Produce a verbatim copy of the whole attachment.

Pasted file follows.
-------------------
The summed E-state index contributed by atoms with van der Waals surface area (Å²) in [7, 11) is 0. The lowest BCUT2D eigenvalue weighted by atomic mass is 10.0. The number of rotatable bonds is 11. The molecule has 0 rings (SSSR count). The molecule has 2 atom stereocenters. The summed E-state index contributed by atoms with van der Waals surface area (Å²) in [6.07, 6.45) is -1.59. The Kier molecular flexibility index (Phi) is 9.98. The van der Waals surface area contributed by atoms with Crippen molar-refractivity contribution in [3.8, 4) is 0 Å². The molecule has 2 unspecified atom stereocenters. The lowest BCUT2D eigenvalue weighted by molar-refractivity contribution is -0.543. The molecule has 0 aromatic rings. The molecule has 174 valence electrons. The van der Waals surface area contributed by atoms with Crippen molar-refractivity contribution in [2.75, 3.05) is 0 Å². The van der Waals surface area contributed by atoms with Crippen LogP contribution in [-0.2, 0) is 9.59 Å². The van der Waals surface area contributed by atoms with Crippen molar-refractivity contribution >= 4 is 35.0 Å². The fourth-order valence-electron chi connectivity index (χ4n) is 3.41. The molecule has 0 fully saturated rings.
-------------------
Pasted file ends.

The summed E-state index contributed by atoms with van der Waals surface area (Å²) in [7, 11) is 0. The lowest BCUT2D eigenvalue weighted by atomic mass is 10.0. The number of rotatable bonds is 11. The molecule has 0 rings (SSSR count). The molecule has 2 atom stereocenters. The summed E-state index contributed by atoms with van der Waals surface area (Å²) in [6.07, 6.45) is -1.59. The Kier molecular flexibility index (Phi) is 9.98. The van der Waals surface area contributed by atoms with Crippen molar-refractivity contribution in [3.8, 4) is 0 Å². The molecule has 2 unspecified atom stereocenters. The lowest BCUT2D eigenvalue weighted by molar-refractivity contribution is -0.543. The molecule has 0 aromatic rings. The molecule has 174 valence electrons. The van der Waals surface area contributed by atoms with Crippen molar-refractivity contribution in [2.75, 3.05) is 0 Å². The van der Waals surface area contributed by atoms with Crippen LogP contribution in [-0.2, 0) is 9.59 Å². The van der Waals surface area contributed by atoms with Crippen molar-refractivity contribution >= 4 is 35.0 Å². The fourth-order valence-electron chi connectivity index (χ4n) is 3.41. The molecule has 0 fully saturated rings.